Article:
I also got myself captured by guerrilla fighters in the foothills and found a lost city. But we’ll save those stories for future posts. The summit and its ruins and artifacts are amazing enough on their own, and some of the photos here and in future blogs are the first ever taken of their respective ruins or artifacts.
This feature is at the summit of Mt. Cudi. It may be the remains of the Synagogue of Ezra, which stood atop the mountain through at least 1170 AD (when Benjamin of Tudela passed through), or of the church associated with the Cloister of the Ark, a monastery that was struck by lightning in 776 AD and burned down along with its unfortunate inhabitants. In antiquity, this mountain was the only place that people of all religions made peace and worshipped together, including Christians, Jews, Muslims (Sunni and Shia), Yezidis . . . , sort of the religious equivalent of the Olympics.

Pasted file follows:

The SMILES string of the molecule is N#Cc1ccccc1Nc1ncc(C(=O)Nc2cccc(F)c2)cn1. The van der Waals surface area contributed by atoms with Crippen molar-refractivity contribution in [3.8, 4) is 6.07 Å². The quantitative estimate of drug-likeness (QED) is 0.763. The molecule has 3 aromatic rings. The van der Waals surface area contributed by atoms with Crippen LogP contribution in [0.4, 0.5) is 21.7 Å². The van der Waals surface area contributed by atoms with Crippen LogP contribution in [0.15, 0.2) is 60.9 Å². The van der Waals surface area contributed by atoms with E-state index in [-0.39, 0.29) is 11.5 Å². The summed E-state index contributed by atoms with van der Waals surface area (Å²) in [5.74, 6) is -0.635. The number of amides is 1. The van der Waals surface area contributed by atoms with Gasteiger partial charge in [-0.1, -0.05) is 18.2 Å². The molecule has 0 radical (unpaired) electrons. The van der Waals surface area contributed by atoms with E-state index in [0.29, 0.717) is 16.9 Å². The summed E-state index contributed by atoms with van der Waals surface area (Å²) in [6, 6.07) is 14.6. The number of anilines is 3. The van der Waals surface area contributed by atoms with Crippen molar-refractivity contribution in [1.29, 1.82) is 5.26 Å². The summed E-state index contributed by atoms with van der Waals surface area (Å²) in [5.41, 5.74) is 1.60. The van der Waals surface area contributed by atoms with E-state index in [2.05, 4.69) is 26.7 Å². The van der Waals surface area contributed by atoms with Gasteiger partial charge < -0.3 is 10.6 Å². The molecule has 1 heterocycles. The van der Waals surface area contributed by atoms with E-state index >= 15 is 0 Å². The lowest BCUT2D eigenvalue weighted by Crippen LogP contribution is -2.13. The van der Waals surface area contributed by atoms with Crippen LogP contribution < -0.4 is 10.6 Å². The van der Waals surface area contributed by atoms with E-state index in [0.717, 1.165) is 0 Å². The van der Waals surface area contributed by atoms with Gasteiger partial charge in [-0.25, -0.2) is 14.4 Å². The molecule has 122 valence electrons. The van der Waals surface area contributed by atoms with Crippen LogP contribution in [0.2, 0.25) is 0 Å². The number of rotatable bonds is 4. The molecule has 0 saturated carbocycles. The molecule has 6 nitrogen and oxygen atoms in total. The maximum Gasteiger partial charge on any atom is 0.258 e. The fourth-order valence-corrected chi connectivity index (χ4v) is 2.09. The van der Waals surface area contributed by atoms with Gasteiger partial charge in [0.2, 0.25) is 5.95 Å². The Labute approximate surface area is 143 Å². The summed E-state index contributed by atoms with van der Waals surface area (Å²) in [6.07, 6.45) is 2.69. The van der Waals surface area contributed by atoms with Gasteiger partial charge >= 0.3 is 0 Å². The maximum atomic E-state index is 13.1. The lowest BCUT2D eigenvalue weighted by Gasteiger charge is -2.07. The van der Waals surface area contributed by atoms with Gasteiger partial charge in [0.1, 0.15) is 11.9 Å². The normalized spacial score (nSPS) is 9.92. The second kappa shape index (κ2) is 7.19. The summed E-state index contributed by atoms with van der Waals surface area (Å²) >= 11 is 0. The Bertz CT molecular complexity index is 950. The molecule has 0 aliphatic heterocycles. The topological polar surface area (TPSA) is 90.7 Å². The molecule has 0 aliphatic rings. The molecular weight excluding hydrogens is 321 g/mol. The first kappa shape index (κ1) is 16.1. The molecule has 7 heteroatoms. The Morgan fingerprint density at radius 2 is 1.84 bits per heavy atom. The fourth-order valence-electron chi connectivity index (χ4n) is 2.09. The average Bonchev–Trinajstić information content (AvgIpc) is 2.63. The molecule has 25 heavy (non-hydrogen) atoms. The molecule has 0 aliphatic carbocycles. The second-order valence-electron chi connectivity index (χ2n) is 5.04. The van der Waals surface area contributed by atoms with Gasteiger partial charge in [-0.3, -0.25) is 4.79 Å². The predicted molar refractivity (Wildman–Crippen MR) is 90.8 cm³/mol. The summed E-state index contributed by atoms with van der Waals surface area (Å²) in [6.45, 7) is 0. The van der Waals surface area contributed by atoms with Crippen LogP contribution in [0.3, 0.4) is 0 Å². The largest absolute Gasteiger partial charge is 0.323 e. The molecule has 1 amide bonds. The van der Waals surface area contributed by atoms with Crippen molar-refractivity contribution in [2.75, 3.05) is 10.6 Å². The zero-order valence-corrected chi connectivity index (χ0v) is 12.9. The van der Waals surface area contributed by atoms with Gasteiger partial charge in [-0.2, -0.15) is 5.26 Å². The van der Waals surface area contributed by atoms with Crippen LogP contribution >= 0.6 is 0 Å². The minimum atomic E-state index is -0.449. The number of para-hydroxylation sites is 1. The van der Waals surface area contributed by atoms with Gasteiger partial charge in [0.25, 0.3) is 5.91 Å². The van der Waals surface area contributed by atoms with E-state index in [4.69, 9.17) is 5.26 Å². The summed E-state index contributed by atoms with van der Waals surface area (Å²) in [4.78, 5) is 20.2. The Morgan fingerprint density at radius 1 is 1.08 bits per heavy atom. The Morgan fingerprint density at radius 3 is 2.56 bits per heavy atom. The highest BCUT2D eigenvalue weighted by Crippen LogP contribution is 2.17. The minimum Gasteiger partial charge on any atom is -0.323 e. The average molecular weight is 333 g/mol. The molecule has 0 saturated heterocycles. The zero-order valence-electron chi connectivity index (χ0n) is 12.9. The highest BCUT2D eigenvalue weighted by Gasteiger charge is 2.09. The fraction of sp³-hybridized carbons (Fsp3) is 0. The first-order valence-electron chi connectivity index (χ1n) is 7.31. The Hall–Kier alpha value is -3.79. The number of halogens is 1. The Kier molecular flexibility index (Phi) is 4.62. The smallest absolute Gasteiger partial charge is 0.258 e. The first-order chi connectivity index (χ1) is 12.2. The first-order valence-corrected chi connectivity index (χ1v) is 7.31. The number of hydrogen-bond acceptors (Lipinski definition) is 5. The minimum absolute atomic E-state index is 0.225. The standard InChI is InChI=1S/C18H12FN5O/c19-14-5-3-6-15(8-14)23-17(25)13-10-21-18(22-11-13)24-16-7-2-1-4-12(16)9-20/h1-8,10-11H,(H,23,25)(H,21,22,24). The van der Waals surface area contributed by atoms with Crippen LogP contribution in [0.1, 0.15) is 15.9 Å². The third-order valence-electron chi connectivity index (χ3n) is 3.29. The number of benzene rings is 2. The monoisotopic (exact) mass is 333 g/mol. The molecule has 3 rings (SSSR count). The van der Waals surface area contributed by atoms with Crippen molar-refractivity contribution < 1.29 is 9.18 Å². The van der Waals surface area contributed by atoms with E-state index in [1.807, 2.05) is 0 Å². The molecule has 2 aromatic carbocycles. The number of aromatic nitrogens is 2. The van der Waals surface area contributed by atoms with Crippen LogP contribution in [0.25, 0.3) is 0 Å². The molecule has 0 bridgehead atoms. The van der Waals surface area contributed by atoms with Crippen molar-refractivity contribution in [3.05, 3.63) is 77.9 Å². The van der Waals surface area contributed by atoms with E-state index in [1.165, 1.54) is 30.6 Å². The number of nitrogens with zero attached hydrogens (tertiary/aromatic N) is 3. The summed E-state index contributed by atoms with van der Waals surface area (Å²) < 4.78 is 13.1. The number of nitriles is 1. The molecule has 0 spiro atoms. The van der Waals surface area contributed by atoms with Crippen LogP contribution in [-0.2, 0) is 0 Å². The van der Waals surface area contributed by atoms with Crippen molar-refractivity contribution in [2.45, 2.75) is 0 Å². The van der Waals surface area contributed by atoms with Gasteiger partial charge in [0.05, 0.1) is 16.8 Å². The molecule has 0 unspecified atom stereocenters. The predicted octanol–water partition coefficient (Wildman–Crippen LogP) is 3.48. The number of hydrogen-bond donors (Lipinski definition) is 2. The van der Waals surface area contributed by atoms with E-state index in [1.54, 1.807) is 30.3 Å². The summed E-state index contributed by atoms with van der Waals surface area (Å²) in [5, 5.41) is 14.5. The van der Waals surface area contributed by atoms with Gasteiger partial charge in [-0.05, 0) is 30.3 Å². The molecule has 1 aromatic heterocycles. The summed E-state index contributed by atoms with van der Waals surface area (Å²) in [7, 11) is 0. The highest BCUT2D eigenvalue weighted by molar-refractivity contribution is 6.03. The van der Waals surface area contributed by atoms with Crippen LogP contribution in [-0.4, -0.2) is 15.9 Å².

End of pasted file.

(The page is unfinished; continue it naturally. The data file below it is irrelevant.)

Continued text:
An intriguing hole in the ground near the summit:
Descending into the hole and finding a hidden, arched subterranean chamber:
Similar subterranean chambers having long ago collapsed?
This is enough for now. The Noah’s Ark remains that made this mountain so famous and sacred for so many centuries deserve their own separate post.